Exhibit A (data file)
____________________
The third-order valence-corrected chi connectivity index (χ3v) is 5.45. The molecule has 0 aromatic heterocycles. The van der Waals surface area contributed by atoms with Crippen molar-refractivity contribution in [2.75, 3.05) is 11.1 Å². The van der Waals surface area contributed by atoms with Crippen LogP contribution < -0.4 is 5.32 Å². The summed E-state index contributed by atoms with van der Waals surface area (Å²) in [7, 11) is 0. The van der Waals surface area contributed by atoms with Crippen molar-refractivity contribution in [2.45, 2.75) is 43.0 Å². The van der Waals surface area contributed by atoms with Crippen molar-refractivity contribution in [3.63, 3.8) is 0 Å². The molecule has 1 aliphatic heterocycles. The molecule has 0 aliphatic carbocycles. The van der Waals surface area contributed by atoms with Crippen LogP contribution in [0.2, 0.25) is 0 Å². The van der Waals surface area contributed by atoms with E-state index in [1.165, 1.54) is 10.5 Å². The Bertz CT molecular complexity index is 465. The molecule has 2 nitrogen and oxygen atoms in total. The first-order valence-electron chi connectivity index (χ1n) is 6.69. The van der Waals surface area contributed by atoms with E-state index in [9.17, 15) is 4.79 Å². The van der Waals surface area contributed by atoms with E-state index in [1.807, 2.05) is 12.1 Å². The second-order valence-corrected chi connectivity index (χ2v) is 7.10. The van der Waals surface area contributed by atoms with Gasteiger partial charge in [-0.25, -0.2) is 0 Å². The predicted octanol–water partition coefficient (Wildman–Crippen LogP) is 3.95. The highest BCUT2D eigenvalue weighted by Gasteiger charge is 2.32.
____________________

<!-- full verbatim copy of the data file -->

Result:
The third-order valence-corrected chi connectivity index (χ3v) is 5.45. The molecule has 0 aromatic heterocycles. The van der Waals surface area contributed by atoms with Crippen molar-refractivity contribution in [2.75, 3.05) is 11.1 Å². The van der Waals surface area contributed by atoms with Crippen LogP contribution < -0.4 is 5.32 Å². The summed E-state index contributed by atoms with van der Waals surface area (Å²) in [7, 11) is 0. The van der Waals surface area contributed by atoms with Crippen molar-refractivity contribution in [2.45, 2.75) is 43.0 Å². The van der Waals surface area contributed by atoms with Crippen molar-refractivity contribution in [3.63, 3.8) is 0 Å². The molecule has 1 aliphatic heterocycles. The molecule has 0 aliphatic carbocycles. The van der Waals surface area contributed by atoms with Crippen LogP contribution in [0.2, 0.25) is 0 Å². The van der Waals surface area contributed by atoms with E-state index in [1.165, 1.54) is 10.5 Å². The Bertz CT molecular complexity index is 465. The molecule has 2 nitrogen and oxygen atoms in total. The first-order valence-electron chi connectivity index (χ1n) is 6.69. The van der Waals surface area contributed by atoms with E-state index in [9.17, 15) is 4.79 Å². The van der Waals surface area contributed by atoms with E-state index in [1.807, 2.05) is 12.1 Å². The second-order valence-corrected chi connectivity index (χ2v) is 7.10. The van der Waals surface area contributed by atoms with Gasteiger partial charge in [-0.25, -0.2) is 0 Å². The predicted octanol–water partition coefficient (Wildman–Crippen LogP) is 3.95. The highest BCUT2D eigenvalue weighted by Gasteiger charge is 2.32.